1971’s The Eppleton Hall: Being a True and Faithful Narrative of the Remarkable Voyage of the Last Tyne River Steam Sidewheel Paddle Tug Afloat — Newcastle-upon-Tyne to San Francisco, 1969–1970 delivers exactly what it promises in the title. However, despite the title’s remarkable lack of brevity, it neglects to mention that the Eppleton Hall’s voyage came exactly 150 years after the first paddlewheel crossed the Atlantic (a feat performed by the Savannah in 1819).
The 1970s voyage was historic, though I expect most people have never heard of it. I am familiar with this momentous event because the Eppleton Hall had two grasshopper steam engines. My grandfather, Scott Nicoll1, was the San Francisco Bay Area’s foremost expert on grasshopper engines, and just happened to sign on as Chief Engineer for the Eppleton Hall’s Atlantic crossing. While Scott is not a central figure in Newhall’s narrative (Newhall, the author of the memoir, served as captain for the adventurous voyage) he is mentioned — and, of course, he was a central figure in my family.
Because I left my copy of the book at home, I read my aunt’s copy. She has interleaved her copy with informative news clippings, which I found very helpful in preparing this review. She also had the letters my grandfather wrote about the whole affair, letters which shed some interesting light on his experiences.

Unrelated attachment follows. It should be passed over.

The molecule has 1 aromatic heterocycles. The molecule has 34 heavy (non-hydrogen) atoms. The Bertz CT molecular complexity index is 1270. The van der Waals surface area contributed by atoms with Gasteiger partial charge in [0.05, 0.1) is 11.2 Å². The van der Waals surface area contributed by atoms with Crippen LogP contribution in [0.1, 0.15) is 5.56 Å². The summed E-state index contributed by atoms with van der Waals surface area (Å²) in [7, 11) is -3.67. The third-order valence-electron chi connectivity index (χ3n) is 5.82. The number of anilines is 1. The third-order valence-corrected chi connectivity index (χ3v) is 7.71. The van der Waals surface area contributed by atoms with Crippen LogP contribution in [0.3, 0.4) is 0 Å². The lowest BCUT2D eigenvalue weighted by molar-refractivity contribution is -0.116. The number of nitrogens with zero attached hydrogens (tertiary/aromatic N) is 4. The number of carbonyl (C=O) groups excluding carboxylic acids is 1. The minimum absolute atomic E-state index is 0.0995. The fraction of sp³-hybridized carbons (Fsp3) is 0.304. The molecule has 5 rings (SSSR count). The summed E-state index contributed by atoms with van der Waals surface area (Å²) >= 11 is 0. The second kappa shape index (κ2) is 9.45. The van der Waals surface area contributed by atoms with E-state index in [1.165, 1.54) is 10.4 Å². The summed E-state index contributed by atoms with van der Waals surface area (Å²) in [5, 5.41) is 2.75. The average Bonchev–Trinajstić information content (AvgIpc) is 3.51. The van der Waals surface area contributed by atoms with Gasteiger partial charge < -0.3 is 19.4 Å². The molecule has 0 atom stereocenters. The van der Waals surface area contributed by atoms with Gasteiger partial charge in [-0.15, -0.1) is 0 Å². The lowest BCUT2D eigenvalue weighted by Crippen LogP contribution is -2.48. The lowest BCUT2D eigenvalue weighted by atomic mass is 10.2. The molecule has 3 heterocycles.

Scott Newhall, flamboyant editor of The San Francisco Chronicle from 1952 to 1971, was a founder and trustee of the San Francisco Maritime Museum. He was also a close friend of Karl Kortum, then director of the museum. The two men wanted to add a paddlewheel steamer to the museum collection. As Newhall’s book makes clear, their covetous gaze fell first not upon the Tyne tug Eppleton Hall but upon its sister ship Reliant. The Reliant had one marked advantage over the Eppleton Hall: it was still seaworthy. Sadly, by the time Newhall arrived in Liverpool to arrange the purchase, the Reliant had already been claimed by the British National Maritime Museum. Despite Newhall and the museum’s best machinations — which, according to the narrative, do not seem to have been overly constrained by any concepts of legality or restraint — the Reliant remained beyond their reach.
The Eppleton Hall by this time was a burned-out hulk, slated for salvage. It was not clear that the boat could be made seaworthy at all. Even if that were possible, the project would involve a considerable amount of work and expense. But … the Museum didn’t face the same kind of competition for the Eppleton Hall that they had for the Reliant.
The tug was a pretty unpromising sight when first seen, but, as the subtitle of the book should indicate, it was not completely beyond restoration. In fairly short order the tug was restored, if not to its original condition, then at least to a state wherein it would not immediately sink as soon as it set out to sea.